A company created by Norfolk County Council is paying a staggering £82m in wages to Norfolk people and supporting one in 50 jobs, an independent report has revealed.

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County councillors ordered a report into what Norse Group, a commercial services company which the authority created in 2006, does for the county. And the independent economic analysis of the company, which has contracts as far afield as Devon and Leeds, revealed how it plays a key part in Norfolk’s economy.

The report, which will come before county councillors next week, was drawn up by a company called SQW and shows 5,700 of the group’s 9,000 workers are based in Norfolk.

It found £82m was paid in salaries to its Norfolk workers in 2011/12 and concluded that, taking direct jobs, supply chain and recycling of wages it supports a total of more than 6,800 jobs in the county.

The group brings together facilities management provider Norse Commercial Services, asset management and property services provider the NPS Group and care company Norse Care Ltd.

It has 36 offices around the country, with various contracts and partnerships with a string of councils.

Closer to home, it has contracts with Norwich City Council to repair council homes and clean civic buildings and car parks, plus partnerships with Great Yarmouth Borough Council and Waveney District Council to deliver front-line services such as rubbish collections and street cleaning.

Earlier this year, 1,300 county council staff transferred across to Norse Group as a result of the county council handing the running of its residential homes to the newly-formed Norse Care group.

Mike Britch, managing director of Norse Group Ltd, said: “In commissioning this report we wanted to look at the benefits the group brings to Norfolk and beyond to help us quantify Norse’s value to the Norfolk economy. “The ongoing success of Norse in Norfolk and across the UK is down to sound management, a unique mix of public service ethos and commercial awareness and of course, our people who deserve a great deal of credit and thanks.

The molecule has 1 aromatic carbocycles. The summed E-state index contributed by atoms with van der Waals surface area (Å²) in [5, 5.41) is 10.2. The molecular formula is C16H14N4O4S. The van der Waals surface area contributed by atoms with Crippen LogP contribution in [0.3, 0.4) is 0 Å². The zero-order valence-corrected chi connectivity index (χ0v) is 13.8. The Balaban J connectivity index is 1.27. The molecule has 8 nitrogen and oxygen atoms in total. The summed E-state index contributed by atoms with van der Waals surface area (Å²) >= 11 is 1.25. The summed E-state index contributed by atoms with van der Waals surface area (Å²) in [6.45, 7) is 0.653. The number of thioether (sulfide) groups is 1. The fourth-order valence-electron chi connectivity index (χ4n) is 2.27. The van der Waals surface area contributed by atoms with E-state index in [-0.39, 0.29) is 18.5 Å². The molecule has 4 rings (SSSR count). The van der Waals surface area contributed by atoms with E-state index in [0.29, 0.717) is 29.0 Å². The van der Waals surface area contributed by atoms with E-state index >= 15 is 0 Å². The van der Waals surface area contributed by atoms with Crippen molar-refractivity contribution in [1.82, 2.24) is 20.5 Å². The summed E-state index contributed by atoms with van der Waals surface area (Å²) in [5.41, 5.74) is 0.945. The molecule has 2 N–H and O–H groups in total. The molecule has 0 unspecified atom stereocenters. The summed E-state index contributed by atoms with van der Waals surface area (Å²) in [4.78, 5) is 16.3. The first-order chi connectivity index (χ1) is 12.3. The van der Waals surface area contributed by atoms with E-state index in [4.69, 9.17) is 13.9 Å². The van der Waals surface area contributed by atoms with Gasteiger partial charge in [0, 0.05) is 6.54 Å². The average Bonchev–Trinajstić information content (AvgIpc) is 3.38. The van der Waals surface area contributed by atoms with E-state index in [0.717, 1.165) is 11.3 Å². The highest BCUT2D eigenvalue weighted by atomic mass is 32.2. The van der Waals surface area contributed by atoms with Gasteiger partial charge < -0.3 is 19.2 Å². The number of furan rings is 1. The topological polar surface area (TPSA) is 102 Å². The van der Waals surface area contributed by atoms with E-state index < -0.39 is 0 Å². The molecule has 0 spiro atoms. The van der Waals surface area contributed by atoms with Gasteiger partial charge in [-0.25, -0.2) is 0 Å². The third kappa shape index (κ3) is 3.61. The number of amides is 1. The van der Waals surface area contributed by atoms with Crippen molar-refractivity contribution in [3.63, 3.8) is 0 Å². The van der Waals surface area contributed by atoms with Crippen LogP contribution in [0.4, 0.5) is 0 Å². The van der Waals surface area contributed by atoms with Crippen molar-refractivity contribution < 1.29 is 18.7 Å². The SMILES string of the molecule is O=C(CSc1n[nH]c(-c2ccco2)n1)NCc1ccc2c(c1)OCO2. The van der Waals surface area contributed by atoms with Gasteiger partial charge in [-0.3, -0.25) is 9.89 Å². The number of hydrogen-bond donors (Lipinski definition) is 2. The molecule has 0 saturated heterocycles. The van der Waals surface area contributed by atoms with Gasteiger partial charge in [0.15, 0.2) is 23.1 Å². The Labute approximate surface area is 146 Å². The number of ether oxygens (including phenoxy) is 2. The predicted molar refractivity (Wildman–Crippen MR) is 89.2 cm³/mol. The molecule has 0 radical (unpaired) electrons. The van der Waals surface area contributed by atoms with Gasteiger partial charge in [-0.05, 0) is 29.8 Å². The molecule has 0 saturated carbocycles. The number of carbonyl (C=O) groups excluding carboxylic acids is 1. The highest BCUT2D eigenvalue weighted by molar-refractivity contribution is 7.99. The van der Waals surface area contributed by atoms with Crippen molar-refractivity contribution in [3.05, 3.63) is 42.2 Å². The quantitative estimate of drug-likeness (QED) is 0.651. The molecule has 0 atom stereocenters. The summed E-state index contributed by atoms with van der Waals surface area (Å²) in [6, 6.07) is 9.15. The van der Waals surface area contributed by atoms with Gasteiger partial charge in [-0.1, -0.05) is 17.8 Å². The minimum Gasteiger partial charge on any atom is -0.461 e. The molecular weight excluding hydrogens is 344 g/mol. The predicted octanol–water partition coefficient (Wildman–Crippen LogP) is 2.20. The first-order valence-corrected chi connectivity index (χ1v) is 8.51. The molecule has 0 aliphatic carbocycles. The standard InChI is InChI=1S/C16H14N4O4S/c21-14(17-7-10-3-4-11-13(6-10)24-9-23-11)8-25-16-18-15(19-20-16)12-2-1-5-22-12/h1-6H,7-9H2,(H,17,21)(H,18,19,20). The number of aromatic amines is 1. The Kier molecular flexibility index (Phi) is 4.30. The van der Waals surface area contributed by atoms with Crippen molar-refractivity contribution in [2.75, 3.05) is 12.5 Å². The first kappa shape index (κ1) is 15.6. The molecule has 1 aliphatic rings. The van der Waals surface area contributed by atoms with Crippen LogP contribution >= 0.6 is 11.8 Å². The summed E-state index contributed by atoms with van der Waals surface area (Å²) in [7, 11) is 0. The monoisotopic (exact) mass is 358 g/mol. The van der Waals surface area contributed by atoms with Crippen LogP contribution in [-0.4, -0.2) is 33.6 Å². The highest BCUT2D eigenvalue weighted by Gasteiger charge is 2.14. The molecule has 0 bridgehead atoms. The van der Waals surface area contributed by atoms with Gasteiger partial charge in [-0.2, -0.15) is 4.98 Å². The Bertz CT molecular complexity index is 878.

“While the analysis shows the huge benefits Norse Group brings to Norfolk it also highlights the scale of our operations beyond the county.

“SQW reports that for 2011/12 Norse Group delivered over £100m of services to areas outside Norfolk and estimate 56 of the jobs supported in Norfolk have been created as a result of activities in the rest of the UK.

“This is a vitally important growth area for us as we continue to develop our business from Barnsley to Devon, London to Leeds.”

The report, which will come before the council’s environment, transport and development overview and scrutiny panel next Wednesday, also states that Norse Group generates £2m a year for the council, to be ploughed back into public services.

Tony Williams, Norse Board Member and county councillor, said: “This report shows just how important Norse has become to the county of Norfolk.

“The group’s success is based on being efficient and effective and has raised also the profile of Norfolk County Council.

“The authority’s approach to trading has been held up nationally as an example of best practice by such bodies as the Local Government Association and the National Audit Office. I congratulate all concerned.”

With the county council this week announcing a review ahead of a need to plug a predicted £125m spending gap beyond 2014, Norse’s commercial expertise could play a key role as the authority looks to find ways to generate more income.

And yesterday, UNISON General Secretary Dave Prentis visited the company’s head office to sign a National Trade Union Recognition Agreement with Norse Group.

The agreement covers employment standards across the company’s numerous UK sites.

Tricia Fuller, Norse human resources director, said: “This agreement clearly demonstrates Norse’s commitment to ensuring best practice in employment terms and conditions for our rapidly increasing number of staff.

“This agreement with UNISON comes at a time when our expansion nationally is increasing dramatically and it will help reassure previous employers and their staff as to the long term security that Norse represents.”

Mr Prentis said: “I am very pleased to be in Norwich to sign this important agreement with Norse. It is a welcome demonstration of the commitment on both sides to positive, partnership working.

“Increasing numbers of workers providing public services are now employed by private companies and it’s only right that they should have the protection of a trade union.

“Norse is a major employer across the country and today’s agreement is key to boosting good employee relationships and productivity.”

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